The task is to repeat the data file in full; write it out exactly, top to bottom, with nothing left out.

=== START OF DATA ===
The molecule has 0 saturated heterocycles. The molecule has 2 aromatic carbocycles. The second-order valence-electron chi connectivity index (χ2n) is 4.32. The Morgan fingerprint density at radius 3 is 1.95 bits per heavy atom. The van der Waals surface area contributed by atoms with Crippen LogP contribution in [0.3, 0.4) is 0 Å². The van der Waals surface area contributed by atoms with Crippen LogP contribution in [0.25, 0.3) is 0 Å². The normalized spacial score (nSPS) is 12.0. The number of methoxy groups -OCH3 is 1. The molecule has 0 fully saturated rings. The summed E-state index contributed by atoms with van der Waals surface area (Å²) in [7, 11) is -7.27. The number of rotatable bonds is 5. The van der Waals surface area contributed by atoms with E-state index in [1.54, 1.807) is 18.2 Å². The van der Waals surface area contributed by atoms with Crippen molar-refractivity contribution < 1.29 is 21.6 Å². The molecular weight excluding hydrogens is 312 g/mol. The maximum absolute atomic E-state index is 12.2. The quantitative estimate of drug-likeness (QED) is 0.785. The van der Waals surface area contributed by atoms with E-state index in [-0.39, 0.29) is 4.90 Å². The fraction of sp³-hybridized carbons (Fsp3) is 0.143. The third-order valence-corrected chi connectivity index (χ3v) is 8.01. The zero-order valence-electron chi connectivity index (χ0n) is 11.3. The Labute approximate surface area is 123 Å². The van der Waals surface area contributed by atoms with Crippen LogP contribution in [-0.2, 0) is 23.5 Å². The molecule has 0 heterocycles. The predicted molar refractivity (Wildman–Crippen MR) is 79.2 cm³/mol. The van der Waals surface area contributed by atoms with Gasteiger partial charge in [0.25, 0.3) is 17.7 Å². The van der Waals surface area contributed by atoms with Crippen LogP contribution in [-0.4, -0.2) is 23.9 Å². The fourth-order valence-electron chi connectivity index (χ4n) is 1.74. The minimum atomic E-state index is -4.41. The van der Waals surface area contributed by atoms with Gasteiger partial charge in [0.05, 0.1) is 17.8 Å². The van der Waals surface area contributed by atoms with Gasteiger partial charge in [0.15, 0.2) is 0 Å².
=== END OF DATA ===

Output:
The molecule has 0 saturated heterocycles. The molecule has 2 aromatic carbocycles. The second-order valence-electron chi connectivity index (χ2n) is 4.32. The Morgan fingerprint density at radius 3 is 1.95 bits per heavy atom. The van der Waals surface area contributed by atoms with Crippen LogP contribution in [0.3, 0.4) is 0 Å². The van der Waals surface area contributed by atoms with Crippen LogP contribution in [0.25, 0.3) is 0 Å². The normalized spacial score (nSPS) is 12.0. The number of methoxy groups -OCH3 is 1. The molecule has 0 fully saturated rings. The summed E-state index contributed by atoms with van der Waals surface area (Å²) in [7, 11) is -7.27. The number of rotatable bonds is 5. The van der Waals surface area contributed by atoms with E-state index in [1.54, 1.807) is 18.2 Å². The van der Waals surface area contributed by atoms with Crippen molar-refractivity contribution < 1.29 is 21.6 Å². The molecular weight excluding hydrogens is 312 g/mol. The maximum absolute atomic E-state index is 12.2. The quantitative estimate of drug-likeness (QED) is 0.785. The van der Waals surface area contributed by atoms with E-state index in [-0.39, 0.29) is 4.90 Å². The fraction of sp³-hybridized carbons (Fsp3) is 0.143. The third-order valence-corrected chi connectivity index (χ3v) is 8.01. The zero-order valence-electron chi connectivity index (χ0n) is 11.3. The Labute approximate surface area is 123 Å². The van der Waals surface area contributed by atoms with Crippen LogP contribution in [-0.2, 0) is 23.5 Å². The molecule has 0 heterocycles. The predicted molar refractivity (Wildman–Crippen MR) is 79.2 cm³/mol. The van der Waals surface area contributed by atoms with Gasteiger partial charge in [0.25, 0.3) is 17.7 Å². The van der Waals surface area contributed by atoms with Crippen LogP contribution in [-0.4, -0.2) is 23.9 Å². The fourth-order valence-electron chi connectivity index (χ4n) is 1.74. The minimum atomic E-state index is -4.41. The van der Waals surface area contributed by atoms with Gasteiger partial charge in [0.05, 0.1) is 17.8 Å². The van der Waals surface area contributed by atoms with Gasteiger partial charge in [0.15, 0.2) is 0 Å².